A rough family life and experiences in the Gulf War led Chris to drug abuse.
Well, I’m the youngest of six. I had both parents. One parent—I did have a parent that was an alcoholic, and he was an abuser. And there was a lot of abuse going on in the house. I am the youngest, so it was kinda like, you know, father abused the mother, the mother abused the oldest, and it went down to me, and I had nobody. You know, we weren’t poor—well, we were poor—but we had money, you know, we went to school, they took care of us, no starvations or no kinda crap like that going on. Just a lot of violence. You know, I went to school. I did pretty good in school and stuff. I was the only one in my family that did pretty good in school, too. I don’t know if it was because I was the youngest or because I like school better than the rest of em.
I graduated in 1986, and that’s the same year I started my drug use, too. I started December—I could give you the date I started—December 19th, 1986. And I started right off with marijuana, beer, and cocaine. I was working at the May Company—I don’t know if anybody knows about the May Company. It was an old store that closed down years ago. And on my last paycheck, my mother let me keep it, and so I just took it and just went with my friends. I had a lot of friends that were doing the stuff at that time and stuff. I was even smoking cigarettes. But I got it, you know. I was one of the type of people, man, you know, as much as I like my family, man, I’m just say it, because I want this to be known. I love em, but I didn’t like to be around them a lot. I ran to the streets.
I started using—when I started using, I didn’t like it as first, at least I thought I didn’t like it at first, cause I used all three at once. I never started off small. I used all three: cocaine, weed, and beer in one day. But I don’t know, six months later I got into—six months later, I just said, “Let me try this stuff again.”
Imma tell you something about—I’ll tell you something about a lot of things about me and stuff man, is—I don’t know where it went, but I’ve never really appreciated myself. I never did. I’ve always thought I was less than. And I don’t know where that came from, maybe came from the family environment. I don’t even care anymore. I just know, that’s how I always—I still struggle with that to this day. And I’ve always felt when I was getting high was—you know, I didn’t feel anything. I didn’t like to feel. I didn’t like to feel scared, alone, ugly, cause, I did feel those things when I wasn’t high. I already told ya I think I’m fat. But anyway. And, you know, I got into the streets, I got into the drug activities. I never sold, but I got into drug abuse. Around 1989, I realized I was getting out of control. By then, I had just elevated to just smoking crack. In just three years.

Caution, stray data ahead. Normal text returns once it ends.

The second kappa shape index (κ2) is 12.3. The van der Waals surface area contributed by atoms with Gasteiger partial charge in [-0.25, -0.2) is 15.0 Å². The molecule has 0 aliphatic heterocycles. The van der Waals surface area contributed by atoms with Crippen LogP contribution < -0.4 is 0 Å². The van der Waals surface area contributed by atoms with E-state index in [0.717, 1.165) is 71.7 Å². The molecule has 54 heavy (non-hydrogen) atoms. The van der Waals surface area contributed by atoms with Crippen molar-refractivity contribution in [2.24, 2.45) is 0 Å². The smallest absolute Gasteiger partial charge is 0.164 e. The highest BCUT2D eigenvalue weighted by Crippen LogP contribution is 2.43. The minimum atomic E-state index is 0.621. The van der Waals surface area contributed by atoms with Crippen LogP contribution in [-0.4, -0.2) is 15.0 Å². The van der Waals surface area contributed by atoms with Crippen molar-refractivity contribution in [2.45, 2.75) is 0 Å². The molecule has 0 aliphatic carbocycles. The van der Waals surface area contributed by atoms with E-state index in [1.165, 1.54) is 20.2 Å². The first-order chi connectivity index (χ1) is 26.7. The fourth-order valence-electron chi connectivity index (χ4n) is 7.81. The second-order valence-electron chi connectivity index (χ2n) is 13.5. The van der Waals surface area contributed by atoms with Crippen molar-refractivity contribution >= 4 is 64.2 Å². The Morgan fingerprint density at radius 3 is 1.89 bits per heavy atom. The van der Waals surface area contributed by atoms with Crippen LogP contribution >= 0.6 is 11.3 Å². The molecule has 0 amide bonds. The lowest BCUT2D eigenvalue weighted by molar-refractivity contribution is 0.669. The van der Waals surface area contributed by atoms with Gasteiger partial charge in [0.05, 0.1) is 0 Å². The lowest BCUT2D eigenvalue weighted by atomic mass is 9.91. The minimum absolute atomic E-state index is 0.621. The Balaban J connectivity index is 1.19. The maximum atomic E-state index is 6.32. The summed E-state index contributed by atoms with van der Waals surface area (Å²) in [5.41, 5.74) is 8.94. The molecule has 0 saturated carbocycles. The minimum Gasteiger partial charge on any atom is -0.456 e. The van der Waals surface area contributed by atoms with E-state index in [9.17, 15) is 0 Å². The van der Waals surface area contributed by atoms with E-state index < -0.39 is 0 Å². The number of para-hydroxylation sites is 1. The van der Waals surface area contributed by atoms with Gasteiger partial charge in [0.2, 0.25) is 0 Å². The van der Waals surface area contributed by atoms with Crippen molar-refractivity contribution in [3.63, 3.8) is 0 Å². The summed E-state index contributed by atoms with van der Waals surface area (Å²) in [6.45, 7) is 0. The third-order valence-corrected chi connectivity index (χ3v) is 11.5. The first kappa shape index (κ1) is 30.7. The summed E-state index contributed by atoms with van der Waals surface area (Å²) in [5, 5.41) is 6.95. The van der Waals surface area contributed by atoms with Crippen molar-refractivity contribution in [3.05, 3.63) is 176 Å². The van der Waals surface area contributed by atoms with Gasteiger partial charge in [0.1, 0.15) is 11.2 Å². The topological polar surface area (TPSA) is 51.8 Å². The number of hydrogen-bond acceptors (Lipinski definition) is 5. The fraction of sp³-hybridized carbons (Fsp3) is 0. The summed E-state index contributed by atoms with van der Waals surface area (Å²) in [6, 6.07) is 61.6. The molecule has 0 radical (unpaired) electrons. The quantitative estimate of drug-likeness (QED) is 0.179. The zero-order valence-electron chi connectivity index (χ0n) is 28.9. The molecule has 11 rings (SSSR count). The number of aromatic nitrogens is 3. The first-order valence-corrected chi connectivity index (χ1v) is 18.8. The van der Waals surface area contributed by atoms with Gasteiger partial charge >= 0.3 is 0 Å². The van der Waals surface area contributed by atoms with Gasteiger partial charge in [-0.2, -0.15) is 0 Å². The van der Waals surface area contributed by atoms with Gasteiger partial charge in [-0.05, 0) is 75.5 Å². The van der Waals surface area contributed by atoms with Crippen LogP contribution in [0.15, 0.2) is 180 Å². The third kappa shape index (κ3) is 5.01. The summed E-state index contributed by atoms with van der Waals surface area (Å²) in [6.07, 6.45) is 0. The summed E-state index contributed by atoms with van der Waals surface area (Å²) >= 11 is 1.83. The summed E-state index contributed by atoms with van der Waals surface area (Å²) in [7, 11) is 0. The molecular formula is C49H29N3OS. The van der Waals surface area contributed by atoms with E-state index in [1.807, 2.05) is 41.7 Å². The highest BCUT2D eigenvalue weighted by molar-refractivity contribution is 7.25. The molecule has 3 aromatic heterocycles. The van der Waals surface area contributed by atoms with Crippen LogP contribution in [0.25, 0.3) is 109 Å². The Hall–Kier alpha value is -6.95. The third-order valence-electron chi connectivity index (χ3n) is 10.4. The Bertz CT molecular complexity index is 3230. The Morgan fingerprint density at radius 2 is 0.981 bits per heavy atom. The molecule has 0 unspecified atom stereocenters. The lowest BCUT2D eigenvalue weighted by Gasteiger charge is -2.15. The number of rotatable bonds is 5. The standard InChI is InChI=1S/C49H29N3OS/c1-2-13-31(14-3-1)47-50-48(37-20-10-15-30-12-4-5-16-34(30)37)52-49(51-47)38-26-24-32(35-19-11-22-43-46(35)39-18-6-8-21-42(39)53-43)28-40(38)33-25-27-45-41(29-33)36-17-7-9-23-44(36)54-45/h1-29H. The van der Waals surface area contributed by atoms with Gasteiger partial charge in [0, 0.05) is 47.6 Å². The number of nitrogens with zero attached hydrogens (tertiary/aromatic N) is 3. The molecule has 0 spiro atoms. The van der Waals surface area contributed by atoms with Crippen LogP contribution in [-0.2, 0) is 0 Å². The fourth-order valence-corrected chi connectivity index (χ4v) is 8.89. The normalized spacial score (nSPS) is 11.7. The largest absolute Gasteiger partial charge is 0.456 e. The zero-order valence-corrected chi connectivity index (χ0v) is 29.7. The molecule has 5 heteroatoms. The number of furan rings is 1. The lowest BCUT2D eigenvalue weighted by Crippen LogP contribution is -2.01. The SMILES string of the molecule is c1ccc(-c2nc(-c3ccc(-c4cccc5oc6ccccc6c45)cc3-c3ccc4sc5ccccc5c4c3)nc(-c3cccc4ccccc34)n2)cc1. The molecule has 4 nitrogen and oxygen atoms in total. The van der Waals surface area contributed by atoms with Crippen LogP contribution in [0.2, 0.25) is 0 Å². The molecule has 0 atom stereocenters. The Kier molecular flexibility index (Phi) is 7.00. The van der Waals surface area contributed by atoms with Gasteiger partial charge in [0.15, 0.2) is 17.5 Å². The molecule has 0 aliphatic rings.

So I tried to go—I said I wanna stop, but I really didn’t know how to stop, cause I didn’t know nothing about treatment centers. I didn’t really even think I had a problem. I mean, I just knew I was doing too much of it. So I joined the service. And I went into the service to stop. And I was there for a little while, didn’t get high, didn’t do anything like that, didn’t even drink. And I thought it was a way to get away from the drugs, get away from the family, get away from Cleveland. Now, I was in the Navy. You ever heard the term “drunk as a sailor”? And so I started—you know, I was in the Persian Gulf Wars, they had me on the ship, they had me overseas, and there’s a lot of drugs and opiates. I was in Saudia Arabia. There’s a lot of drugs and opiates and alcohol in Saudi Arabia, a whole lot of it. And I got into getting high over there. I was drinking, blackouts, everything, and a lot of times, I did—I made a lot of mistakes, too, in the service, but they tend to cover their asses, so they—when I was over there and stuff, I got into fights, and very disrespectful. I was a very angry dude, I really was. I was over there and here I was in the Gulf Wars, fighting for my life, high as a kite, cause I carried that stuff with me everywhere. Everybody did, even the commanders and Cos [commanding officers]. Everybody got high, you know, so it wasn’t a big deal, even though it was against the rules. And I got injured over there. I got injured over there, and because of my injury—I was in the service for almost three years. I got injured. I had to get discharged, I got medically discharged for my leg. I was very upset. I had no intentions of ever coming back here to Cleveland. So you know. But I got injured and I came home, and they sent me back here. So I’m back here, back with that crazy family of mine, and all that stuff.
Now my leg pretty much has healed, but they wouldn’t allow me back in the service, because it’s been damaged. Now it still bothers me to this day. So what did I do? Right back to the streets. Old streets, same people I was getting high with as kids, same ones that were there then. 105 and Superior. Now we’re all adults getting high. Same, same stuff, man. I moved out of my mother’s house in 1984, and I just stayed in the streets, I lived in the streets, from house to house. I got a bunch of jobs, got fired from a bunch of jobs. And even then, like I said, I was thin then, I was pretty in shape. Didn’t like myself then neither. I just—I couldn’t tell you why I didn’t like myself. I just knew I didn’t like myself. I don’t know where it came from, was I taught it, I don’t know. I don’t even care anymore about where it came from. Well anyway, I was—I lived on the streets from—for almost 20 years. I’ve lived in tents in 2100. And there was a time, man, when I thought I was getting high, not paying my bills, I thought I was getting over on somebody. I thought I was slick. I thought I was smart. I was like, well I ain’t gotta pay that shit, let me take my money—excuse my language, I’m sorry. I do get a little passionate about this stuff.